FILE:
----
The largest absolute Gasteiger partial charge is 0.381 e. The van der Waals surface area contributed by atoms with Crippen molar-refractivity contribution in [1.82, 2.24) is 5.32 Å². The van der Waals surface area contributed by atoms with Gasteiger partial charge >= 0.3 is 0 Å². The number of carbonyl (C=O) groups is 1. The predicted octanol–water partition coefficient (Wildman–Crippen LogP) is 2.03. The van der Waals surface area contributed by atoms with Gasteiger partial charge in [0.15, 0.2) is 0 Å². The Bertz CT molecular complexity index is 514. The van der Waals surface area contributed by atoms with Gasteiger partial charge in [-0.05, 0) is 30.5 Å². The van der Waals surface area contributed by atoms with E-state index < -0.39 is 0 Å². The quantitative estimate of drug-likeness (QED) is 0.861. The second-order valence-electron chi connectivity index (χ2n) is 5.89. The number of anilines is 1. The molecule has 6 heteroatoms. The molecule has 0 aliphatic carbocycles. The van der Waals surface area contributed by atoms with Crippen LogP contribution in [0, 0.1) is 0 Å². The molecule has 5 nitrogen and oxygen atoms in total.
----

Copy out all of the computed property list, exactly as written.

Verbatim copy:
The largest absolute Gasteiger partial charge is 0.381 e. The van der Waals surface area contributed by atoms with Crippen molar-refractivity contribution in [1.82, 2.24) is 5.32 Å². The van der Waals surface area contributed by atoms with Gasteiger partial charge >= 0.3 is 0 Å². The number of carbonyl (C=O) groups is 1. The predicted octanol–water partition coefficient (Wildman–Crippen LogP) is 2.03. The van der Waals surface area contributed by atoms with Gasteiger partial charge in [0.15, 0.2) is 0 Å². The Bertz CT molecular complexity index is 514. The van der Waals surface area contributed by atoms with Gasteiger partial charge in [-0.05, 0) is 30.5 Å². The van der Waals surface area contributed by atoms with E-state index < -0.39 is 0 Å². The quantitative estimate of drug-likeness (QED) is 0.861. The second-order valence-electron chi connectivity index (χ2n) is 5.89. The number of anilines is 1. The molecule has 6 heteroatoms. The molecule has 0 aliphatic carbocycles. The van der Waals surface area contributed by atoms with Crippen LogP contribution in [0, 0.1) is 0 Å². The molecule has 5 nitrogen and oxygen atoms in total.